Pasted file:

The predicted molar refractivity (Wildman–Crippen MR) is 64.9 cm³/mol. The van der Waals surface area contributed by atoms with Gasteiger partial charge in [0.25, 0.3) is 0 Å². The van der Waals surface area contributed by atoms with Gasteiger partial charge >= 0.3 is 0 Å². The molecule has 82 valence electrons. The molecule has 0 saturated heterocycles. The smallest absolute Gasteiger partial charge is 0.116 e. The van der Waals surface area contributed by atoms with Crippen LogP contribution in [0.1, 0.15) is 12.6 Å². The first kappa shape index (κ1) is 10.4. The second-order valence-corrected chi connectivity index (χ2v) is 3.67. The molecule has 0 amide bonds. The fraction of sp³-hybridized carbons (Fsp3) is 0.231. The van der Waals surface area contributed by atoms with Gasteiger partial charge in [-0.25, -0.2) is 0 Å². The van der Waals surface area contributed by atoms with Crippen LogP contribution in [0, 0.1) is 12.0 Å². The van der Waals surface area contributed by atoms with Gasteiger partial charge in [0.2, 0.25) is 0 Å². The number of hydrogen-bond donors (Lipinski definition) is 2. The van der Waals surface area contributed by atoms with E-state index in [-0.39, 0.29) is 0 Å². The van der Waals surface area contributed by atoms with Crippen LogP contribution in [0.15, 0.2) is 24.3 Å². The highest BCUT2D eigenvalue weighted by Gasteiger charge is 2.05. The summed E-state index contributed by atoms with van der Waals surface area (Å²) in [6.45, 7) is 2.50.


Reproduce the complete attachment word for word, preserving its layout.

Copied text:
The predicted molar refractivity (Wildman–Crippen MR) is 64.9 cm³/mol. The van der Waals surface area contributed by atoms with Gasteiger partial charge in [0.25, 0.3) is 0 Å². The van der Waals surface area contributed by atoms with Gasteiger partial charge >= 0.3 is 0 Å². The molecule has 82 valence electrons. The molecule has 0 saturated heterocycles. The smallest absolute Gasteiger partial charge is 0.116 e. The van der Waals surface area contributed by atoms with Crippen LogP contribution in [0.1, 0.15) is 12.6 Å². The first kappa shape index (κ1) is 10.4. The second-order valence-corrected chi connectivity index (χ2v) is 3.67. The molecule has 0 amide bonds. The fraction of sp³-hybridized carbons (Fsp3) is 0.231. The van der Waals surface area contributed by atoms with Gasteiger partial charge in [-0.25, -0.2) is 0 Å². The van der Waals surface area contributed by atoms with Crippen LogP contribution in [0, 0.1) is 12.0 Å². The van der Waals surface area contributed by atoms with Gasteiger partial charge in [0.2, 0.25) is 0 Å². The number of hydrogen-bond donors (Lipinski definition) is 2. The van der Waals surface area contributed by atoms with E-state index in [-0.39, 0.29) is 0 Å². The van der Waals surface area contributed by atoms with Crippen LogP contribution in [0.15, 0.2) is 24.3 Å². The highest BCUT2D eigenvalue weighted by Gasteiger charge is 2.05. The summed E-state index contributed by atoms with van der Waals surface area (Å²) in [6.45, 7) is 2.50.